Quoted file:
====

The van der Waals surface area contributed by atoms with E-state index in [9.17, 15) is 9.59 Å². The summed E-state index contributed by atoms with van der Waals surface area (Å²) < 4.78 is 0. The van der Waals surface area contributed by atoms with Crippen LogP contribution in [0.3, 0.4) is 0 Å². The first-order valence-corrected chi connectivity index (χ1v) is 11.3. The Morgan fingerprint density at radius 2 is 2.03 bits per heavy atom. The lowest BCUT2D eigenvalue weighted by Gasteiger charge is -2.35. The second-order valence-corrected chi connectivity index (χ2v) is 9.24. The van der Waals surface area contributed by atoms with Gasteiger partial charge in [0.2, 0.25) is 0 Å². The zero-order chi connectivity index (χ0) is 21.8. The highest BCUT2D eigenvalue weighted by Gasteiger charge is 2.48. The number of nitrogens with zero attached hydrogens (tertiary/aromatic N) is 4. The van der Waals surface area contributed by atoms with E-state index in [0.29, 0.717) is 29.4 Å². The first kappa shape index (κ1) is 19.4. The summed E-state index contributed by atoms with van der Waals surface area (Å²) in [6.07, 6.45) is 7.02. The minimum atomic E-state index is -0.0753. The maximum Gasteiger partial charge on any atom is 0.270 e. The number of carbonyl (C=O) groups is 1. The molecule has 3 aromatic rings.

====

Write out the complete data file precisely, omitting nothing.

The van der Waals surface area contributed by atoms with E-state index in [9.17, 15) is 9.59 Å². The summed E-state index contributed by atoms with van der Waals surface area (Å²) < 4.78 is 0. The van der Waals surface area contributed by atoms with Crippen LogP contribution in [0.3, 0.4) is 0 Å². The first-order valence-corrected chi connectivity index (χ1v) is 11.3. The Morgan fingerprint density at radius 2 is 2.03 bits per heavy atom. The lowest BCUT2D eigenvalue weighted by Gasteiger charge is -2.35. The second-order valence-corrected chi connectivity index (χ2v) is 9.24. The van der Waals surface area contributed by atoms with Gasteiger partial charge in [0.2, 0.25) is 0 Å². The zero-order chi connectivity index (χ0) is 21.8. The highest BCUT2D eigenvalue weighted by Gasteiger charge is 2.48. The number of nitrogens with zero attached hydrogens (tertiary/aromatic N) is 4. The van der Waals surface area contributed by atoms with E-state index in [0.29, 0.717) is 29.4 Å². The first kappa shape index (κ1) is 19.4. The summed E-state index contributed by atoms with van der Waals surface area (Å²) in [6.07, 6.45) is 7.02. The minimum atomic E-state index is -0.0753. The maximum Gasteiger partial charge on any atom is 0.270 e. The number of carbonyl (C=O) groups is 1. The molecule has 3 aromatic rings.